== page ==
The latest material added to the Australian Institute of Family Studies library database is displayed, up to a maximum of 30 items. Where available online, a link to the document is provided. Many items can be borrowed from the Institute's library via the Interlibrary loan system.
Journal of Personality 23 Aug 2019: Advance online publication
This article investigates whether children's temperament is associated with the socioeconomic status of their family and local neighbourhood. Using data from the Longitudinal Study of Australian Children (LSAC), the article looks at the development of temperament across childhood and adolescence from the age of 4/5 to 15/16 years of age. Overall, the findings indicate that children from families and neighbourhoods with lower neighbourhood socioeconomic status tend to have lower sociability, higher reactivity, and lower persistence - in childhood and into adolescence.
Children and Youth Services Review v. 97 Feb 2019: 59-66
This article explores children's views on what makes a strong and supportive community. Surveys were held with 108 children aged 8-12 years old. The findings highlight that though family poverty and inadequate public infrastructure can have a negative impact on children, strong and supportive relationships also play a significant positive role. The findings have implications for community development initiatives.
Children and Youth Services Review v. 93 Oct 2018: 161-169
This article investigates the impact of local socioeconomic factors on children's early developmental vulnerability, at the Local Government Area level. It models district factors such as proportion of low-income families, welfare dependent families, single parent families, participation of women in the labor market, availability of home Internet, and unemployment, and the proportion of vulnerable children in the area. The findings reveal that the association between socioeconomic factors and children's developmental vulnerability is seen not just at a household level, but at a macro, Local Government Area level too.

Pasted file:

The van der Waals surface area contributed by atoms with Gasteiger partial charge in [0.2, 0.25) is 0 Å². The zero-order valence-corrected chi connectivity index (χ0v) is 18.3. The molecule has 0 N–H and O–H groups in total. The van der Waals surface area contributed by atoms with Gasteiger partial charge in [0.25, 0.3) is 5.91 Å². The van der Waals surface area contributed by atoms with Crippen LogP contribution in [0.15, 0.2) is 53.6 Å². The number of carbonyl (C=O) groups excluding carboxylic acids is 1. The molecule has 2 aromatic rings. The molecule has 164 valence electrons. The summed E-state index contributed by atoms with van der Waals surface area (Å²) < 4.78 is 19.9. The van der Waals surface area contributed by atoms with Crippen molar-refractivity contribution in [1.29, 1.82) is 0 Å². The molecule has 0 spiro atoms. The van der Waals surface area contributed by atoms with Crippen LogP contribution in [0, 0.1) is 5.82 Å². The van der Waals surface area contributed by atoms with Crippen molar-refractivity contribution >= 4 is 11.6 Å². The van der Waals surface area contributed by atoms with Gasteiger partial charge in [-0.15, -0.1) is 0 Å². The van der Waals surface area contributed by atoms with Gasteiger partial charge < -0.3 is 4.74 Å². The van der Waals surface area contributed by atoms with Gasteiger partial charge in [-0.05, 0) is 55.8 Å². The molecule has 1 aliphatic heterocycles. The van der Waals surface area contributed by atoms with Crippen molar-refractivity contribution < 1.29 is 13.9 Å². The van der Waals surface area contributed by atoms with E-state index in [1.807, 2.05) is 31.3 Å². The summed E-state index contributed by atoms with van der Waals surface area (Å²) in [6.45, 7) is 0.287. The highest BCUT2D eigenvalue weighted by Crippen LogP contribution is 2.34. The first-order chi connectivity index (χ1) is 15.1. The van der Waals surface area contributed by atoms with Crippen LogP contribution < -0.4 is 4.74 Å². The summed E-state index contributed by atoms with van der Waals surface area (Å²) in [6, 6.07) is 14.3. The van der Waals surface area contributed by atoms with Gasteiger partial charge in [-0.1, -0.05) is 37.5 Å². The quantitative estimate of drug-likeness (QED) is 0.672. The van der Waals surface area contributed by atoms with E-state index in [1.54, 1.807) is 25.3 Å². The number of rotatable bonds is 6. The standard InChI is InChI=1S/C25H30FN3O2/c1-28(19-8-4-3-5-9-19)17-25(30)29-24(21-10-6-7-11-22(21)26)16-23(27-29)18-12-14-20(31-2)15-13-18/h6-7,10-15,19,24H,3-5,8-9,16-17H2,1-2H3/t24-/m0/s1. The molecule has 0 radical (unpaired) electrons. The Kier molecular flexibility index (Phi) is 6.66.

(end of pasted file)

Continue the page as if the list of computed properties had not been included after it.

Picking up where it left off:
Subiaco, WA : CoLab, Telethon Kids Institute, 2018
"Early childhood development occurs within the context of multiple environments, with a vast range of factors in these environments exerting influence on different aspects of a child's development. This Evidence Report discusses the potential for the characteristics of these environments to increase the risk of a young child experiencing poor developmental outcomes or, alternatively, to enable protection from the impact of adversity. An Ecological Framework of Child Development is outlined, and the key factors influencing development in a child's immediate contexts are summarised, including: the prenatal environment, the family and home environment, and early childhood education and care. This Evidence Report then considers the influence of broader contexts on early childhood development including: neighbourhoods and communities, cultural and political systems, and process of development over time. Finally, we summarise the Ecological Approach to early childhood interventions."
Indooroopilly, Qld : Life Course Centre, Institute for Social Science Research, University of Queensland, 2018.
Why do children growing up in some areas do better than those growing up elsewhere? This paper investigates the impact of place on a child's income in early adulthood, by comparing children who remained in a neighbourhood with those who moved away. Are their economic outcomes similar to the children they left behind or the children they joined, and does the age they moved have an impact? The paper uses data from the Household, Income and Labour Dynamics in Australia (HILDA) Survey. It finds that where a child grows up has a causal effect on adult income, most significantly for location during adolescence. Two of the potential explanations are also briefly considered, including the fact that spending more years in a place in adolescence lifts the probability of entering the associated local labour market.
Australia : Nathan Deutscher, 2018.
Research has found that where one grows up has impacts on later life outcomes. This paper provides new insights into how this association works. It uses intergenerational tax data to compare the incomes of taxpayers born between 1978 and 1991 and their parents, siblings, and peers, and whether they moved away from the area in childhood. The study finds that where a child grows up does have a causal effect on their adult income, though mostly in the teenage years. Data is taken from the Australian Taxation Office, with some analysis also of data from the Household, Income and Labour Dynamics in Australia (HILDA) Survey.